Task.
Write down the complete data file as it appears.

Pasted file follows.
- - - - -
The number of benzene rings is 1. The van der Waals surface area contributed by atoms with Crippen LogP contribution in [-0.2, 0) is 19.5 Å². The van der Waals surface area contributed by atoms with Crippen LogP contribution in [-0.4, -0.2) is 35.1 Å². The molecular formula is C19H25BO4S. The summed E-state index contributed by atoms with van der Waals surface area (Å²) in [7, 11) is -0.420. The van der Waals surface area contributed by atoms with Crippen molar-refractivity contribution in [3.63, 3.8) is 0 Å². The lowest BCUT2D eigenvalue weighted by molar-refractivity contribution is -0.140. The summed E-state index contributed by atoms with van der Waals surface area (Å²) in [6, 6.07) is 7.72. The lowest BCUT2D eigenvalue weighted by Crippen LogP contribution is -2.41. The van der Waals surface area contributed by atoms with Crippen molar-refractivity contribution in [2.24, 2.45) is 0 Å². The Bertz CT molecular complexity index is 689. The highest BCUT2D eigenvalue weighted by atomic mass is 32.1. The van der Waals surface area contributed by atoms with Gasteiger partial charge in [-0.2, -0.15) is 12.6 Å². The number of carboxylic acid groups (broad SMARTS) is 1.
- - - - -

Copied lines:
The number of benzene rings is 1. The van der Waals surface area contributed by atoms with Crippen LogP contribution in [-0.2, 0) is 19.5 Å². The van der Waals surface area contributed by atoms with Crippen LogP contribution in [-0.4, -0.2) is 35.1 Å². The molecular formula is C19H25BO4S. The summed E-state index contributed by atoms with van der Waals surface area (Å²) in [7, 11) is -0.420. The van der Waals surface area contributed by atoms with Crippen molar-refractivity contribution in [3.63, 3.8) is 0 Å². The lowest BCUT2D eigenvalue weighted by molar-refractivity contribution is -0.140. The summed E-state index contributed by atoms with van der Waals surface area (Å²) in [6, 6.07) is 7.72. The lowest BCUT2D eigenvalue weighted by Crippen LogP contribution is -2.41. The van der Waals surface area contributed by atoms with Crippen molar-refractivity contribution in [2.24, 2.45) is 0 Å². The Bertz CT molecular complexity index is 689. The highest BCUT2D eigenvalue weighted by atomic mass is 32.1. The van der Waals surface area contributed by atoms with Gasteiger partial charge in [-0.2, -0.15) is 12.6 Å². The number of carboxylic acid groups (broad SMARTS) is 1.